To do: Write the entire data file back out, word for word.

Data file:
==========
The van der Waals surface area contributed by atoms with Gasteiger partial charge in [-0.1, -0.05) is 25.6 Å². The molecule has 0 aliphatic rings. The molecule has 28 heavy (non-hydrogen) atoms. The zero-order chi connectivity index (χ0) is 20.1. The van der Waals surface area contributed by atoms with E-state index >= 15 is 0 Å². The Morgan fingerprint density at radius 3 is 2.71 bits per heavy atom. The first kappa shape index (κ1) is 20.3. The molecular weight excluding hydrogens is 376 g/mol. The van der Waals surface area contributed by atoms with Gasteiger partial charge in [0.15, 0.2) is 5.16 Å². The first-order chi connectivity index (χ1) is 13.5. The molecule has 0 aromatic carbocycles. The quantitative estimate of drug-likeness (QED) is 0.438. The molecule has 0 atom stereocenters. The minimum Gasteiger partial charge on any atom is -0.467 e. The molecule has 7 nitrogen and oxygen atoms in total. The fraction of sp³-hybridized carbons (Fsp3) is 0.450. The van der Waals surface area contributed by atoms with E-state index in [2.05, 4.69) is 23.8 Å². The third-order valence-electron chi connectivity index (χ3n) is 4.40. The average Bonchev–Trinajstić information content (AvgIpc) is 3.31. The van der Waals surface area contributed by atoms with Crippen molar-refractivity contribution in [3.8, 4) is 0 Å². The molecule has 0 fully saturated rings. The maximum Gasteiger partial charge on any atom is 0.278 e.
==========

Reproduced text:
The van der Waals surface area contributed by atoms with Gasteiger partial charge in [-0.1, -0.05) is 25.6 Å². The molecule has 0 aliphatic rings. The molecule has 28 heavy (non-hydrogen) atoms. The zero-order chi connectivity index (χ0) is 20.1. The van der Waals surface area contributed by atoms with E-state index >= 15 is 0 Å². The Morgan fingerprint density at radius 3 is 2.71 bits per heavy atom. The first kappa shape index (κ1) is 20.3. The molecular weight excluding hydrogens is 376 g/mol. The van der Waals surface area contributed by atoms with Gasteiger partial charge in [0.15, 0.2) is 5.16 Å². The first-order chi connectivity index (χ1) is 13.5. The molecule has 0 aromatic carbocycles. The quantitative estimate of drug-likeness (QED) is 0.438. The molecule has 0 atom stereocenters. The minimum Gasteiger partial charge on any atom is -0.467 e. The molecule has 7 nitrogen and oxygen atoms in total. The fraction of sp³-hybridized carbons (Fsp3) is 0.450. The van der Waals surface area contributed by atoms with E-state index in [2.05, 4.69) is 23.8 Å². The third-order valence-electron chi connectivity index (χ3n) is 4.40. The average Bonchev–Trinajstić information content (AvgIpc) is 3.31. The van der Waals surface area contributed by atoms with Crippen molar-refractivity contribution in [3.8, 4) is 0 Å². The molecule has 0 fully saturated rings. The maximum Gasteiger partial charge on any atom is 0.278 e.